« Mimic the sounds of a Jumbo, Grand Auditorium, Steel String, Nylon String and others »Published on 07/10/19 at 08:29
Your acoustic guitar will sound like an acoustic when combined with the OMNI AC (it does not sound artificial) You are taking your raw acoustic tone and customizing it so that it sounds more like a different type of acoustic.
For example, you could have a nylon string and have it sound like a steel string, or a dreadnaught, a Gibson Hummingbird, or a grand auditorium acoustic. Likewise, your steel string mid-sized body could sound more like a jumbo or a nylon/classical string guitar. In essence, you are taking the tonal characteristics of a different acoustic and applying it to your acoustic. The options in the OMNI AC certainly are varied, with the second ‘grand auditorium model’ being my favorite (while playing my Ibanez Euphoria guitar… each guitar will have different outcomes). In the demo I use the Ibanez through an Orange Acoustic Pre, which produces a particular flavor or tone. Certainly I can customize that tone via the EQ of the Orange Acoustic Pre, but the ‘flavors’ offered via the OMNI AC certainly sound convincing, unique and affords you a host of other instrument choices without having to buy more acoustic guitars. I also found many of the models added ‘life’ to my tone – a bold, crisp attack that made the notes stand out even more. Now, while using an electric guitar the OMNI AC did not make the electric sound 100% like an acoustic. However, certain models (the Gibson Hummingbird matched with my Eastwood-Backlund 200 electric with middle pickup selection) did a pretty convincing job of producing a more lush and ‘acoustic-like’ ambience – it sounded as though there was more ‘air’ in the notes.
Why buy several acoustic guitars when you can play the one you like and still have it sound like other acoustics? This is the objective of the OMNI AC as it simulates the tonal characteristics of various steel strings, dreadnaughts, jumbos, grand auditoriums and nylons. There’s even a preset for mandolin and two types of acoustic bass (fretless and double). The sounds are very convincing when working with an acoustic guitar (you’re simply altering the characteristics of what you’re playing, and although an electric guitar may not sound exactly like an acoustic, selecting your pickups properly and fiddling with the pedal’s EQ certainly give a very close representation. Relatively easy to use, you have access to all parameter changes via the knobs (while viewing the OLED), or via the free downloadable computer software (IOS and Windows), either of which allows you to select various parameters – the acoustic guitar type, the adjustment of volume, and EQ and Gain associated with each EQ parameter (bass, mid and treble). At $199 USD the price is reasonable relative to the quality of sounds produced and particularly if you still don’t have the acoustic sound you need or if you want to spice up the sound you do like.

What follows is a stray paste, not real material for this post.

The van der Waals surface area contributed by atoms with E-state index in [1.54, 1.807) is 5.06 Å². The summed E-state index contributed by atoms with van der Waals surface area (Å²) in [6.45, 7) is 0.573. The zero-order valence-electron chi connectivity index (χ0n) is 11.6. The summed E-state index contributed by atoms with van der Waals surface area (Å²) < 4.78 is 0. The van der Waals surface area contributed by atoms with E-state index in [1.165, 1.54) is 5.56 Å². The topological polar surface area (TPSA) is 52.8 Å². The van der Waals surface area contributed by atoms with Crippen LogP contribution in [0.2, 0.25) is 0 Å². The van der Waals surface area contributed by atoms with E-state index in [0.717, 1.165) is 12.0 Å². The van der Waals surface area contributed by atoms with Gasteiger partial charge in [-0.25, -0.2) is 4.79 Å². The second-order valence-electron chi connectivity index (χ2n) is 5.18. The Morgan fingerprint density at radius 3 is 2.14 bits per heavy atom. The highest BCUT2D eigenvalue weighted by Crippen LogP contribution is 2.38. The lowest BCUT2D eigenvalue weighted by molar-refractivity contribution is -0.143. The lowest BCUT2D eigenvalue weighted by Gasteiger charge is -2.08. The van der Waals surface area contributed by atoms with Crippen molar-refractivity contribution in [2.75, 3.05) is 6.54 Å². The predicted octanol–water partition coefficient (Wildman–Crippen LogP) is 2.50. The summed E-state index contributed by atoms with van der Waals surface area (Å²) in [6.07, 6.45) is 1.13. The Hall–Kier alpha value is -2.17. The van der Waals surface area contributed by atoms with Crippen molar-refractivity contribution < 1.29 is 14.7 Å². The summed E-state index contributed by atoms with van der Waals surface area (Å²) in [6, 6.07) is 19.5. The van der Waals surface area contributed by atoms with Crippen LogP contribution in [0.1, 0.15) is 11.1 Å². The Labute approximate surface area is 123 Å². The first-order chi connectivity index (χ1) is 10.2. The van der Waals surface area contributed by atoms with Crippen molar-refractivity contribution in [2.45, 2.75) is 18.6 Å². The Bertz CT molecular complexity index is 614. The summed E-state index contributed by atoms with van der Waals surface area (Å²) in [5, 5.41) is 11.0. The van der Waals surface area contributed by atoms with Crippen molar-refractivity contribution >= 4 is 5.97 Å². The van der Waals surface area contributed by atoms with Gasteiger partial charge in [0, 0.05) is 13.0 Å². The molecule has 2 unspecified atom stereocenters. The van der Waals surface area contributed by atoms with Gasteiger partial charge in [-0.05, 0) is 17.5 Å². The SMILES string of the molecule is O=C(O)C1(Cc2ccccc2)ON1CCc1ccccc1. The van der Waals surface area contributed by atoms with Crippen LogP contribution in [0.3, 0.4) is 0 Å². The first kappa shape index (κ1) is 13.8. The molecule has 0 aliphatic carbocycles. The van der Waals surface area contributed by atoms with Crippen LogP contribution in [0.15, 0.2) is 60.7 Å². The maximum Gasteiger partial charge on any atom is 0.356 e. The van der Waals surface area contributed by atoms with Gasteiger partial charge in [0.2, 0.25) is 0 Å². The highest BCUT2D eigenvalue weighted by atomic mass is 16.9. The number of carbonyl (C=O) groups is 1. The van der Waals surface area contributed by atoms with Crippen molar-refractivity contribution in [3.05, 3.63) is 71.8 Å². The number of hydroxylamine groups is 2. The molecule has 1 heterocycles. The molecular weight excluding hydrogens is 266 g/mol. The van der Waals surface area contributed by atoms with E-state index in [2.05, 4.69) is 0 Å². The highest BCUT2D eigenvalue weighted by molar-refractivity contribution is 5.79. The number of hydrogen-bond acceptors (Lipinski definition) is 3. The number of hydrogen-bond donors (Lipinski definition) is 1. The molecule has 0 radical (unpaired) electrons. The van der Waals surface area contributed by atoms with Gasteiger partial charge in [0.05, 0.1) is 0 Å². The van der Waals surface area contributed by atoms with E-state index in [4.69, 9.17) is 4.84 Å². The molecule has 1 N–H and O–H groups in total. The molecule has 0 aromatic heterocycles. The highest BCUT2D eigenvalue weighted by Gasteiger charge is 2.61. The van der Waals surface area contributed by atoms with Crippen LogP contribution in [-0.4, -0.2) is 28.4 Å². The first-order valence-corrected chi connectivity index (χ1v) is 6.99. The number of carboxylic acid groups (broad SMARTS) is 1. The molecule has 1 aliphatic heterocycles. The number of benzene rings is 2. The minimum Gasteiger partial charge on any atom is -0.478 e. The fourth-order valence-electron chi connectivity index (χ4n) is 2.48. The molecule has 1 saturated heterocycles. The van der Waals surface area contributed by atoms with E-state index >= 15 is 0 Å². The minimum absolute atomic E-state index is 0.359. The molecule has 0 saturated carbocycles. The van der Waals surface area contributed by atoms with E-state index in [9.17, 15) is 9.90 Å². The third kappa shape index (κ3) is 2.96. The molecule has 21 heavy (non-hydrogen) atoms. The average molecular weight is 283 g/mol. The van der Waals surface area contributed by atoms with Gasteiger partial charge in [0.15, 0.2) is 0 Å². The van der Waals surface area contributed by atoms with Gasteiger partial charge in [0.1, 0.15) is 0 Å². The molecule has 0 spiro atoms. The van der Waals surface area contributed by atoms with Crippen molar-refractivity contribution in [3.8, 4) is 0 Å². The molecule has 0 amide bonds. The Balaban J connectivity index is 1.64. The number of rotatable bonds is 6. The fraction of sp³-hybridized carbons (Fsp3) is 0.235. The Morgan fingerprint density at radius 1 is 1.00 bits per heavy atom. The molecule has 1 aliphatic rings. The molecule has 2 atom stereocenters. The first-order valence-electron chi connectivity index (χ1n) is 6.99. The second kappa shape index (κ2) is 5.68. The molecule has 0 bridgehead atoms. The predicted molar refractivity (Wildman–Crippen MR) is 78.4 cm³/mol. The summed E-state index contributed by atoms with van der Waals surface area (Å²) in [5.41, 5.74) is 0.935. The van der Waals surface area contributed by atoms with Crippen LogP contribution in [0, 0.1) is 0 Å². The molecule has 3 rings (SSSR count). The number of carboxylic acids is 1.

You can access all controls and functions via the OMNI AC’s knobs and switches, but also through the free computer software. The software certainly makes it easier to navigate, providing a larger and clearer representation of the controls that necessitate hooking up to your computer via an 8-inch USB cable, but the onboard controls are easy enough to use (visible via the OLED screen). The pedal has a master volume control and a Function knob. When you turn the Function knob left or right you select a preset. When you press down on the Function knob you enter the menu system, whereby you can make a number of changes (again, this can be done via the computer software). There are 15 presets or options, e.g., steel string, jumbo, dreadnaught, etc. You could have all 15 presets the same guitar with different EQ and Gain settings or each one can be a different guitar/acoustic instrument (and any combination between). Via onboard or through the software you can set the overall preset volume, whether playing an electric or acoustic, and the EQ setting associated with low, mid, high and presence. With each EQ setting you can set the Gain, thereby reducing the bass, upping the midrange, etc. The Footswitch is assignable so that it can bypass, mute, change modes (whether using an electric or acoustic guitar) or scroll up or down the presets. What’s cool about this pedal is that it has a Thru so that you can blend your original acoustic or electric guitar tone with one from the OMNI AC. There’s also a balanced XLR out (to a mixing board, for example) with a ground lift option, a headphones jack and an Aux In (to connect an MP3 player or other device).
Slightly smaller than a standard pedal, the OMNI AC measures 101 mm (D) x 58 mm (W) x 47mm (H) or (3.97 x 2.28 x 1.85 inches). The metal chassis (feels aluminum, although there is good weight to the pedal at 224g) has a gold finish, which does not appear to be painted, but rather the color of the metal. The input impedance is 1MΩ (mono) and its output 100Ω (mono). The two knobs are made of aluminum and will withstand normal use and abuse. The footswitch produces a solid click without any popping or significant signal noise when switching. All inputs (cable inputs/outputs, USB, power input, etc.) are located in the back and along the sides of the pedal; some modest care is required to prevent damage to any input/output when stomping. The OLED screen is sandwiched between the knobs and footswitch and is safe from regular and normal use. The OMNI AC requires a 9VDC power supply while consuming less than 200mA of power – as a bonus this pedal also comes with its own power supply.